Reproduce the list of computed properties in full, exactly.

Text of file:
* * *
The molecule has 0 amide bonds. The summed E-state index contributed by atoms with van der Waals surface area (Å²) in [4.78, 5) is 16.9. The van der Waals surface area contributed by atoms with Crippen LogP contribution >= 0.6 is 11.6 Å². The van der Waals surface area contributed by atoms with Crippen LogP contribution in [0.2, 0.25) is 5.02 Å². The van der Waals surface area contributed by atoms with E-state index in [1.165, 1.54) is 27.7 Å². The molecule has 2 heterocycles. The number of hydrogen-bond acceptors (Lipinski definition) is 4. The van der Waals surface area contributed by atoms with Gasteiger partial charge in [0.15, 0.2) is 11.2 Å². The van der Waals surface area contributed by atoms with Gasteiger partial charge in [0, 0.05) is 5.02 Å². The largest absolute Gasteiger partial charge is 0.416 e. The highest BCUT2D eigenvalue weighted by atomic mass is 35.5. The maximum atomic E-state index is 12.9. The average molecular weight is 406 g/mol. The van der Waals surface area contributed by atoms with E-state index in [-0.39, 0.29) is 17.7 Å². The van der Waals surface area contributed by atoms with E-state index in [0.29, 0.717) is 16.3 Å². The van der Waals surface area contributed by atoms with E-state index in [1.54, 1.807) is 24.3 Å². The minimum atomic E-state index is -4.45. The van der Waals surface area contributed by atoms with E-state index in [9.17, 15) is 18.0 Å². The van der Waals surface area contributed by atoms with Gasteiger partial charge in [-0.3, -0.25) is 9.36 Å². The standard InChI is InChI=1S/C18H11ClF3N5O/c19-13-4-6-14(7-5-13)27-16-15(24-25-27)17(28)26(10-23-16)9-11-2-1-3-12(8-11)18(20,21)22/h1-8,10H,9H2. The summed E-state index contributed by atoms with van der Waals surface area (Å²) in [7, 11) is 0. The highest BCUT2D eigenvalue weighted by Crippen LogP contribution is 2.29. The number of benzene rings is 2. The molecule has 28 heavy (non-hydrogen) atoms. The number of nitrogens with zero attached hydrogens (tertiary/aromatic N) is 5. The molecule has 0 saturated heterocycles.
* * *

The molecule has 0 amide bonds. The summed E-state index contributed by atoms with van der Waals surface area (Å²) in [4.78, 5) is 16.9. The van der Waals surface area contributed by atoms with Crippen LogP contribution >= 0.6 is 11.6 Å². The van der Waals surface area contributed by atoms with Crippen LogP contribution in [0.2, 0.25) is 5.02 Å². The van der Waals surface area contributed by atoms with E-state index in [1.165, 1.54) is 27.7 Å². The molecule has 2 heterocycles. The number of hydrogen-bond acceptors (Lipinski definition) is 4. The van der Waals surface area contributed by atoms with Gasteiger partial charge in [0.15, 0.2) is 11.2 Å². The van der Waals surface area contributed by atoms with Gasteiger partial charge in [0, 0.05) is 5.02 Å². The largest absolute Gasteiger partial charge is 0.416 e. The highest BCUT2D eigenvalue weighted by atomic mass is 35.5. The maximum atomic E-state index is 12.9. The average molecular weight is 406 g/mol. The van der Waals surface area contributed by atoms with E-state index in [-0.39, 0.29) is 17.7 Å². The van der Waals surface area contributed by atoms with E-state index in [0.29, 0.717) is 16.3 Å². The van der Waals surface area contributed by atoms with E-state index in [1.54, 1.807) is 24.3 Å². The minimum atomic E-state index is -4.45. The van der Waals surface area contributed by atoms with E-state index in [9.17, 15) is 18.0 Å². The van der Waals surface area contributed by atoms with Gasteiger partial charge in [-0.3, -0.25) is 9.36 Å². The standard InChI is InChI=1S/C18H11ClF3N5O/c19-13-4-6-14(7-5-13)27-16-15(24-25-27)17(28)26(10-23-16)9-11-2-1-3-12(8-11)18(20,21)22/h1-8,10H,9H2. The summed E-state index contributed by atoms with van der Waals surface area (Å²) in [7, 11) is 0. The highest BCUT2D eigenvalue weighted by Crippen LogP contribution is 2.29. The number of benzene rings is 2. The molecule has 28 heavy (non-hydrogen) atoms. The number of nitrogens with zero attached hydrogens (tertiary/aromatic N) is 5. The molecule has 0 saturated heterocycles.